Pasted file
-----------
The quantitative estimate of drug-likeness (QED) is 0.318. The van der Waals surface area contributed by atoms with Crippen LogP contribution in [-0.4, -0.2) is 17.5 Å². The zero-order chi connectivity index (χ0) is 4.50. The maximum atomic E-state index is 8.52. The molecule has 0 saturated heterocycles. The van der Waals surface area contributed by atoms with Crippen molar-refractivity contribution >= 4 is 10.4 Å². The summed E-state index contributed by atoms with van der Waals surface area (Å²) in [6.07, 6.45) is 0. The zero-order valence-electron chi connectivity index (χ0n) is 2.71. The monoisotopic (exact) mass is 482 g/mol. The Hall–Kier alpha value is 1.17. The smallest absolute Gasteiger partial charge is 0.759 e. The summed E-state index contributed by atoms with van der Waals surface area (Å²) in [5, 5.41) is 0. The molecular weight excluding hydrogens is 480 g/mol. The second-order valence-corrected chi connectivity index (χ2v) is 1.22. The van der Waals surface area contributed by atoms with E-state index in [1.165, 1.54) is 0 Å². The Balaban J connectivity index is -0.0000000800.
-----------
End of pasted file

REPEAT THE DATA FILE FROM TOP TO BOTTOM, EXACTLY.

The quantitative estimate of drug-likeness (QED) is 0.318. The van der Waals surface area contributed by atoms with Crippen LogP contribution in [-0.4, -0.2) is 17.5 Å². The zero-order chi connectivity index (χ0) is 4.50. The maximum atomic E-state index is 8.52. The molecule has 0 saturated heterocycles. The van der Waals surface area contributed by atoms with Crippen molar-refractivity contribution >= 4 is 10.4 Å². The summed E-state index contributed by atoms with van der Waals surface area (Å²) in [6.07, 6.45) is 0. The zero-order valence-electron chi connectivity index (χ0n) is 2.71. The monoisotopic (exact) mass is 482 g/mol. The Hall–Kier alpha value is 1.17. The smallest absolute Gasteiger partial charge is 0.759 e. The summed E-state index contributed by atoms with van der Waals surface area (Å²) in [5, 5.41) is 0. The molecular weight excluding hydrogens is 480 g/mol. The second-order valence-corrected chi connectivity index (χ2v) is 1.22. The van der Waals surface area contributed by atoms with E-state index in [1.165, 1.54) is 0 Å². The Balaban J connectivity index is -0.0000000800.